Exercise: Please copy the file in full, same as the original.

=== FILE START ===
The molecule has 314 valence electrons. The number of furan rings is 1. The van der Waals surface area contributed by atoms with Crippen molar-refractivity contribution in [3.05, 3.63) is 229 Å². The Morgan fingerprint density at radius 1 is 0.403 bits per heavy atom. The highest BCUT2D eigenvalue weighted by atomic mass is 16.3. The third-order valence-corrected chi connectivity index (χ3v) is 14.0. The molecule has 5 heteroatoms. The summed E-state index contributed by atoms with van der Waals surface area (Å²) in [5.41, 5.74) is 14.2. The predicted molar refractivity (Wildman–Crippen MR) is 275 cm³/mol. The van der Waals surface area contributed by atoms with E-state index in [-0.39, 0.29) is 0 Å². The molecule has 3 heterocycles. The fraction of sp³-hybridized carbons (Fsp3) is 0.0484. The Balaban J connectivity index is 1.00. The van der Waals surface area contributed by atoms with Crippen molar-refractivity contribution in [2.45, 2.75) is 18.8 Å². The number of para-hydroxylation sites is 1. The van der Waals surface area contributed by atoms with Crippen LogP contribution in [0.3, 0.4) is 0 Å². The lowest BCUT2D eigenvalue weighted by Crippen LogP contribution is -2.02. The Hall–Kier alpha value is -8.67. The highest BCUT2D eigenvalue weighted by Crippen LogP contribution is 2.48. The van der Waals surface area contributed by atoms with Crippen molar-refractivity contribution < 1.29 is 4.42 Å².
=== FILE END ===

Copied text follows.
The molecule has 314 valence electrons. The number of furan rings is 1. The van der Waals surface area contributed by atoms with Crippen molar-refractivity contribution in [3.05, 3.63) is 229 Å². The Morgan fingerprint density at radius 1 is 0.403 bits per heavy atom. The highest BCUT2D eigenvalue weighted by atomic mass is 16.3. The third-order valence-corrected chi connectivity index (χ3v) is 14.0. The molecule has 5 heteroatoms. The summed E-state index contributed by atoms with van der Waals surface area (Å²) in [5.41, 5.74) is 14.2. The predicted molar refractivity (Wildman–Crippen MR) is 275 cm³/mol. The van der Waals surface area contributed by atoms with E-state index in [-0.39, 0.29) is 0 Å². The molecule has 3 heterocycles. The fraction of sp³-hybridized carbons (Fsp3) is 0.0484. The Balaban J connectivity index is 1.00. The van der Waals surface area contributed by atoms with Crippen molar-refractivity contribution in [2.45, 2.75) is 18.8 Å². The number of para-hydroxylation sites is 1. The van der Waals surface area contributed by atoms with Crippen LogP contribution in [0.3, 0.4) is 0 Å². The lowest BCUT2D eigenvalue weighted by Crippen LogP contribution is -2.02. The Hall–Kier alpha value is -8.67. The highest BCUT2D eigenvalue weighted by Crippen LogP contribution is 2.48. The van der Waals surface area contributed by atoms with Crippen molar-refractivity contribution < 1.29 is 4.42 Å².